not dimensional quantities

Discrete categorization

50

Example

Antecedent stimulus :wash your hands

Target behaviors: steps in Handwashing task analysis see below

Codes: L I equals independent; VP equals verbal prompt; GP equals gestural prompts; PP equals physical prompt; MG equals manual guidance.

1. Go to sync

2 turns on Faucet

Etc

Discrete categorization

51

A discontinuous response measure in which a recording session is broken into short intervals of time, usually 10 to 20 seconds

A response is recorded as occurring if it occurs at any time during the interval.
-it is recorded as a non-occurrence if it does not occur at all during the interval.

Reported as a percent of intervals.

Partial interval recording

52

Use when there is very high frequency target behavior,
ease of data collection

Limitations:
prone to errors in estimation of actual target behavior,
length of interval

Partial interval recording

53

A discontinuous response measure in which a recording session is broken into short intervals of time usually 10 to 20 seconds.

A response is recorded as occurring if it occurs during the entire whole interval
-it is recorded as a non-occurrence if it occurs for less than the entire interval

Reported as a PERCENT intervals

Whole interval recording

54

A discontinuous response measure in which A response is recorded as occurring Only if It occurs at the point in time when the interval ends

Momentary time sampling

55

behavior is occurring over a long period of time.

Ease of data taking

Limitations:prone to Errors in estimation of actual target behavior

Whole interval recording

56

Use one continuous observation is not feasible

Prone to errors in estimation of actual target behavior

Limitations: low frequency duration

Momentary time sampling

57

A special case of momentary time sampling

A group of individuals is observed at the end of an interval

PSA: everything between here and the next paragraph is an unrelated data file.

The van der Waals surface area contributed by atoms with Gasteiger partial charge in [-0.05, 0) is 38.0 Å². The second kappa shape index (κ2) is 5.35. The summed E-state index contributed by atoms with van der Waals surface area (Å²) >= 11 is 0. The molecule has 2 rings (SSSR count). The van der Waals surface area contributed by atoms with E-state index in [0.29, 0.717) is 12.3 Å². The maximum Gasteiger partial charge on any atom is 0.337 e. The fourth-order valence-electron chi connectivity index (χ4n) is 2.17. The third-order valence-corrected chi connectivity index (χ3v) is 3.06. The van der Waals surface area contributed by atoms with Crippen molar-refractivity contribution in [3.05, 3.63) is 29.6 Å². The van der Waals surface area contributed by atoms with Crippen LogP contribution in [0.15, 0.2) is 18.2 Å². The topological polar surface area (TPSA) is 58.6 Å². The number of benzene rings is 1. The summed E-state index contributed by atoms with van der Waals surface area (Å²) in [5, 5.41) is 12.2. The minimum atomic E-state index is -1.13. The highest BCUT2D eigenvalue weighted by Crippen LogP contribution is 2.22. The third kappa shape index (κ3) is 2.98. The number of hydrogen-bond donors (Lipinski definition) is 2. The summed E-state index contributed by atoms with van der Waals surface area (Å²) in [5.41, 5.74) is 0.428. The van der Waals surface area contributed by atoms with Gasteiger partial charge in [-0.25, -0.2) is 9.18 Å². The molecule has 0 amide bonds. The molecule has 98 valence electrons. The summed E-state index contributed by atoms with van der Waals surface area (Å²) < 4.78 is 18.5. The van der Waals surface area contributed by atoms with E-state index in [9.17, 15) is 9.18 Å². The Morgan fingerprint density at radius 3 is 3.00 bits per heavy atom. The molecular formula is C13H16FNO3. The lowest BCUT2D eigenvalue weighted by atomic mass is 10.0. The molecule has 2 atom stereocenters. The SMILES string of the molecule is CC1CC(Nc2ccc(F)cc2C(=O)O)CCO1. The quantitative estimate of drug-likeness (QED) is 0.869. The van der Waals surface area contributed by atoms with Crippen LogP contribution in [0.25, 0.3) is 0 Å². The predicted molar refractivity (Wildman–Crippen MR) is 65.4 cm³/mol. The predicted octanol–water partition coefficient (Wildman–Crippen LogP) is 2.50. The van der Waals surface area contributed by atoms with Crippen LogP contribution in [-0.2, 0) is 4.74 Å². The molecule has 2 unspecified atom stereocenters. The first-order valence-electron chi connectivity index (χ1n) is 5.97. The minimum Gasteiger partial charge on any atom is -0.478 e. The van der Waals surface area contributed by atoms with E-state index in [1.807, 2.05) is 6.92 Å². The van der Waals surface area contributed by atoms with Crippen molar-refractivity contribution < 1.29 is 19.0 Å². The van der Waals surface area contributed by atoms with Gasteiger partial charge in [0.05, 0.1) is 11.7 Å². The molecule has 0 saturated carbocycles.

Count how many individuals are engaging in the target behavior

Compare with the total number of individuals

Percent of individuals engaging in behaviors

At the end of the interval observe the group and count how many of individuals are engaging in the target behavior at that moment

Divide the number engaging in the behavior by the total number of individuals

Reported as a percent of individuals engaging in behavior

PLACHECK

58

When there are a group of consumers

Limitations: prone to errors in exclamation of actual target behavior

PLACHECK

59

All indirect measurement methods are prone to errors:

WIR: underestimate

PIR: overestimate and underestimates

MTS: overestimates and underestimates

60

The dimensional quantity of interest

The estimated rate of the behavior

Whether to measure responses or episodes

Where to collect data

When, how often, and how long…

Who will collect the data

Resources that are available

How the data will be used

Factors to consider when selecting a response measure

61

If a behavior has a consistent effect on the environment it can be measured by that effect

Measuring the results of behavior is termed

Permanent product Measurement

62

If real time measurement is not possible this may be used to ease data collection

Permanent products

63

Use when behavior leave a product to be measured

Use when I’m going data collection is difficult

Limitations: real time observation maybe needed

Lose information about the behavior

Permanent product

64

Reliability is the consistency of measurement

In ABA, when applied to the behavior being measured, it is the coefficient of agreement between two or more independent observers

Inter-observer agreement

65

Usually calculated as a percentage by dividing the number of agreements by the total number of agreements plus disagreements, then multiplying by 100

Reported as percent agreement

Inter-observer agreement

66

Uses

Competence of new observers, detecting observer drift,
validate collection methods,
increased confidence that interventions are responsible for her behavior change.

Uses for IOA, (interobserver agreement

67

Reliability may also be assessed with regard to the treatment or intervention

It’s integrity is the degree to which an intervention is implemented as described/designated